Perhaps many people get subtly (or not-so-subtly) rubbed the wrong way by inhumane aspects of modern society/technology/the world of work & business, & it builds up, & many incidentally just dispel the discomfiture & such by lashing out at those around them, be it jokingly, passive aggressively, or outright abusive language/behavior. It sure takes a lot of metacognition (& meta-metacognition ("mindfulness"?)) to keep a handle on that sort of phenomenon & in the process (hopefully) take a more active role to heal themselves & those around them, especially individuals who are suffering from behavioral complexes of this variety. And best of all to change the inhumane aspects of our world!

Comment If I had mod points... (Score 1) 146

Nokia was still making well-designed phones with full keyboards up until fairly recently, with the last holdouts in their Asha line. The X2 was very low-end but a good design (rugged as heck but tragically low onboard memory, slow processor, low-resolution camera, & no WIFI/3G), despite lackluster stats. Usability, ruggedness, & things other than "can it play [latest ad-revenue/money-harvesting game]?" or "does it [make money for] google?" is what's key.

As nice as keyboard slider phones can be, I personally think the best design is the Blackberry-style full-QWERTY bar phone with a d-pad (& a screen which can have the touch-functionality switched on & off (capacitive touchscreens can be *too* sensitive)). NEC *tried* to make an Android phone meeting some of these specs, but I understand it fell far short of expectations. I had high hopes.

The new Blackberries, & the NEC Terrain, both have full QWERTY, but lacked any other meaningful inputs than the touchscreen, like the ever-useful d-pad, which is also lacking in the HTC ChaCha/Status. Nokia made the last good phone design with their E6 (or N950/E7), but that was underpowered & had numerous flaws. So I've (personally) settled on what I consider to be the least worst phone around still, a Nokia E73. I still see people with them out & about in the world, & it works quite well for me, as my primary mobile. I can do most anything on it that I need to: I can use various social media/internet functionalities (whatsapp (which is amazing how a major company designs their software to be accessible on most device platforms, not just iDevices & Android!), facebook, synctxt, okc, goodsearch - an enlightened alternative to google, twitter, etc.) & have access to an excellent email client, Citrix support, FM radio built-in (lucky me, I live near Good radio stations), & an amazing GPS. The camera's decent, too. Sure, it's carrier-locked (T-Mobile) but it has better stats than the E72, has built-in WIFI calling & has better data/radio frequencies. It has an older processor & low ram, but I have a 64gb microSD card & if I offload messages semi-regularly it's great for intense everyday use. I have destroyed many mobiles with what I consider "normal" everyday use, so real durability is important, & lacking as a design consideration in most mobiles.

I also have an N900, & bought a spare for when I can buy the Neo900 upgrade. I think that is still too slow (1ghz processor, 1gb ram (but a good sight better than the old specs (which still work decently well)), & the 3-row QWERTY is a setback, but I can do a lot with it, & it's an amazing device in essentially every other regard (admittedly, it's not my primary mobile). The N900/Maemo was/is too touch-driven, interface-wise, &, at least in theory, a Moto Droid or some other 4+ row QWERTY slider phone (Android seems to be the only option, as I don't think anyone's making non-Bluetooth (seriously, why waste even more battery with that when you can make a battery hutch/slide-out keyboard that plugs into the microUSB port (or Lightning port on iDevices)?) QWERTY keyboards for touchscreen-only mobiles other than Jolla with the "other half" attachment (a QWERTY keyboard "other half" should be a standard/free included addon, not something you have to 3D-print yourself (which is serious hobbyist territory at this point)) but most devices are behind the curve, specs-wise, from the touchscreen-only phones (HTC G1, etc.) MOTO Droids, Samsung (Intercept, Captivate Glide, Galaxy 551, Galaxy Ace), etc. )) would suit my needs fine, but even with CyanoGenMod I'm still averse to Android devices. I'll probably end up buying a 1.2ghz+ Android QWERTY slider at some point, but I think it's a travesty that there's a virtual wasteland of modern-spec phones in various design formats. Some people just plain hate touchscreen-only phones. No virtual keyboard/SWYPE/etc. is going to make up for that. Also, *very* easily shattered/broken screens, & plastic-toy design do *not* qualify as a "winning strategy".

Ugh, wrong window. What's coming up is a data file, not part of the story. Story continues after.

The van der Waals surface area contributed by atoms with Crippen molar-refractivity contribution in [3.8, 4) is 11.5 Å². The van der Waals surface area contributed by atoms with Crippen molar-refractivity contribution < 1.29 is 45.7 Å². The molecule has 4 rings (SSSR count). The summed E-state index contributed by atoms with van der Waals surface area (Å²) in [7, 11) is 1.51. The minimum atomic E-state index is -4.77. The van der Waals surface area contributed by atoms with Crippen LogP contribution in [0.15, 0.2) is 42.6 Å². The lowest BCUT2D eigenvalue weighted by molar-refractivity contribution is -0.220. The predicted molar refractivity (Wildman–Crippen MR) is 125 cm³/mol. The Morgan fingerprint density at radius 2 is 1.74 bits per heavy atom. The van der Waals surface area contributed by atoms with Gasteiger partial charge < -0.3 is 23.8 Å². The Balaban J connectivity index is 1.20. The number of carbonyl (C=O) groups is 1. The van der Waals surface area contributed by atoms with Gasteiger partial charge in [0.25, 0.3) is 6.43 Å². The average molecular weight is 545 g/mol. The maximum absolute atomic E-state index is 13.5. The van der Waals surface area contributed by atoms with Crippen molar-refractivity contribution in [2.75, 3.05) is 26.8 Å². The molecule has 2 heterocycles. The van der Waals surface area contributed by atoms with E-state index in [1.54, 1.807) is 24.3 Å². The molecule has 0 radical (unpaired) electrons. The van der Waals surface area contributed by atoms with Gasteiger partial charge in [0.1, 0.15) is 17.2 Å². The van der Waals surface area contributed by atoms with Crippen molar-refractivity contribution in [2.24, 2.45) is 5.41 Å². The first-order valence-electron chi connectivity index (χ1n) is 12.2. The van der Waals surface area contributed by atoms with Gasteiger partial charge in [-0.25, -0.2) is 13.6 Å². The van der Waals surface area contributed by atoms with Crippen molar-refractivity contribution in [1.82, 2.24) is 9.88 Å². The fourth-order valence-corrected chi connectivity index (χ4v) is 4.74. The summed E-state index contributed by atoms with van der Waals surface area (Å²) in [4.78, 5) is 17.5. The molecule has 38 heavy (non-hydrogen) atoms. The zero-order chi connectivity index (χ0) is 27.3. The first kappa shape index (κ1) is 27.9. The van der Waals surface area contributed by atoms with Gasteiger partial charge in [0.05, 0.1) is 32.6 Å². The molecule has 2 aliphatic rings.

I think most smartphone reviewers on major sites are idiots, but I'll afford them the benefit of the doubt; they're just Educated Stupid. The same goes for whoever is making design decisions for most phone companies. Until new phones in better formats are produced, I will gladly stick to my E73 & my N900/Neo900 (friends & strangers think it's pretty cool when they see me using it (the kickstand, stylus, & multi-OS features win points) or try it themselves); I refuse to acquiesce, & I'm sure there are a lot of us out there, but we need to be more vocal, or start a company that *will* make such phones. If Nokia made the N950 (developer-only keyboard version (E7 style) of the MeeGo (I sometimes read that as "me ego") N9 (why no microSD???)) available cheaply, or with modern specs...